Thu, Oct 19, 2017
A A A
Welcome Guest
Free Trial RSS
Get FREE trial access to our award winning publications
Alternative Market Briefing

Absolute return performance study shows manager skill best revealed through decision analysis

Tuesday, May 31, 2011

By Beverly Chandler, Opalesque London

Specialist research and performance evaluation firm Inalytics and alternatives managers GLG have conducted a case study which shows that evaluation of every decision a manager makes in managing his or her portfolio gives a reliable measure of skill.

In Analysis of Management Skill, Inalytics’ Rick di Mascio and GLG’s Simon Savage refer to a study of school pupils in the US which found that high school grades are the most accurate predictor of achievement in the first year of college. However, the report observes "In our industry, intuition does not correspond with reality as a good period of performance is just as likely to be followed by a poor one."

The problem, according to the report, is that most institutional managers choose their managers based on their past performance, and while the Inalytics database shows that skills does exist, it doesn’t appear to be captured by looking to the past track record.

"Accepting that Managers have skill, but it is the tools used to find it that have let us down, requires a radical change in the way we go about evaluating Managers. By turning away from track records, and towards an evidence based approach that analyzes every decision a Manager takes to identify their real strengths and weaknesses, we have found the framework we are seeking" the report says.

This framework relies on analysing every purchase, sell and every decision to include or exclude a stock in a portfolio whic......................

To view our full article Click here

Today's Exclusives Today's Other Voices More Exclusives
Previous Opalesque Exclusives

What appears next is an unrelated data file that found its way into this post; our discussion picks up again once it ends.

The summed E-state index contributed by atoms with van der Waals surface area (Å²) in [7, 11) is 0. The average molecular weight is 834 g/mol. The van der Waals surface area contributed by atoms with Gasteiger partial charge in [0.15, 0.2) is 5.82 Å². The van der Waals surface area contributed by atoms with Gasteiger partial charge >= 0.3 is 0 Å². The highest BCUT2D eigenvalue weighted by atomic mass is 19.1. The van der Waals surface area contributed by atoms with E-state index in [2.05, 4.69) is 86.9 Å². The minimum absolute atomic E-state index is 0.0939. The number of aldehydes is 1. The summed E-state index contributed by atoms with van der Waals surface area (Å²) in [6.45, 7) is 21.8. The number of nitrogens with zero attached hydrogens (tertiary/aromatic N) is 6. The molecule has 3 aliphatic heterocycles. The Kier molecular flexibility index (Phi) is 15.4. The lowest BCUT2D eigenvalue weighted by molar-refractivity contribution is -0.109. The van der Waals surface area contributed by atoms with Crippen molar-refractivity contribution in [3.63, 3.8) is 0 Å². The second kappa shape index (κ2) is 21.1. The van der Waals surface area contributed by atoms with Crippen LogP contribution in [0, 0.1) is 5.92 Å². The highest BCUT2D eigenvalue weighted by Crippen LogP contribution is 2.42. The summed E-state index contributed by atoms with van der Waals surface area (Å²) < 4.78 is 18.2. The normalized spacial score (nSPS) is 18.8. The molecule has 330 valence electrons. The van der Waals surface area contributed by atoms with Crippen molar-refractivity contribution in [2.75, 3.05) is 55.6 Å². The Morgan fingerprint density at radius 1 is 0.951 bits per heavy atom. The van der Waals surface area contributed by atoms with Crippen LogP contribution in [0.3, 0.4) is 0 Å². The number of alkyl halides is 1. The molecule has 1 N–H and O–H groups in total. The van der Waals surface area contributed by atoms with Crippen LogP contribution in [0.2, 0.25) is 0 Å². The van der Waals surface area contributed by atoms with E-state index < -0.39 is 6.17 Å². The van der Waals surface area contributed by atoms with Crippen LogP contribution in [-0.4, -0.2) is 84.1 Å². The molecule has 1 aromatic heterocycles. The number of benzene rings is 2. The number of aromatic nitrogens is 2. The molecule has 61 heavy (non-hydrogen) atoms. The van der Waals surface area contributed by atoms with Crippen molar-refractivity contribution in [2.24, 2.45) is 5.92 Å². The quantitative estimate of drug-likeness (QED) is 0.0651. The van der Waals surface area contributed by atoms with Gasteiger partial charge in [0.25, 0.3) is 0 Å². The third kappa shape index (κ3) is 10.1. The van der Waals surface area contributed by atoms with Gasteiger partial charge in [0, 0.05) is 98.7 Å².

More Other Voices
Previous Other Voices                                               
Access Alternative Market Briefing

 



  • Top Forwarded
  • Top Tracked
  • Top Searched
  1. Regulatory - David Stockman: Trump tax reform overhaul is a pipe dream, stocks are heading for 40-70% plunge, Carried interest tax: How much does it matter?, Odey sees 'terrifying' mix in MiFID, tapering, asset values, Hedge funds come together to share cost of MiFID and research, SEC turns up the heat on U.S. investment advisers, India's Sebi asks hedge funds to report investments in commodity derivatives[more]

    David Stockman: Trump tax reform overhaul is a pipe dream, stocks are heading for 40-70% plunge From CNBC.com: David Stockman is warning about the Trump administration's tax overhaul plan, Federal Reserve policy, saying they could play into a severe stock market sell-off. Stockman, the R

  2. North America - Puerto Rico rejects loan offers, accusing hedge funds of trying to profit off hurricanes[more]

    From TheIintercept.com: Puerto Rico has rejected a bondholder group's offer to issue the territory additional debt as a response to the devastation of Hurricane Maria. Officials with Puerto Rico's Fiscal Agency and Financial Advisory Authority said the offer was "not viable" and would harm the islan

  3. Investing - WPP targeted by short-selling American hedge fund, Sun co-founder sells secretive hedge fund on big chip trade[more]

    WPP targeted by short-selling American hedge fund From Cityam.com: An American hedge fund has mounted a bet against WPP, the world's largest advertising group, with a trade worth almost £90m. Lone Pine Capital has built a short position worth 0.51 per cent of the FTSE 100 company,

  4. Hedge funds up as industry adjusts to rising rates[more]

    Komfie Manalo, Opalesque Asia: Hedge funds have reshuffled their portfolio after nearly four weeks of rising rates as the Lyxor Hedge Fund Index was up +0.2% from 19 September to 26 (+1.1% YTD), fuelled by strong results of global macro funds, Lyxor Ass

  5. Manager Profile - How the world's hedge fund king used 'idea meritocracy' to become a billionaire[more]

    From Forbes.com: In 1982, Ray Dalio made what he calls the biggest mistake of his life. He made a bet that there would be an economic collapse stemming from a debt crisis. And he was wrong. He lost money. He lost his client's money. He had to let people go from his firm and borrow money from his dad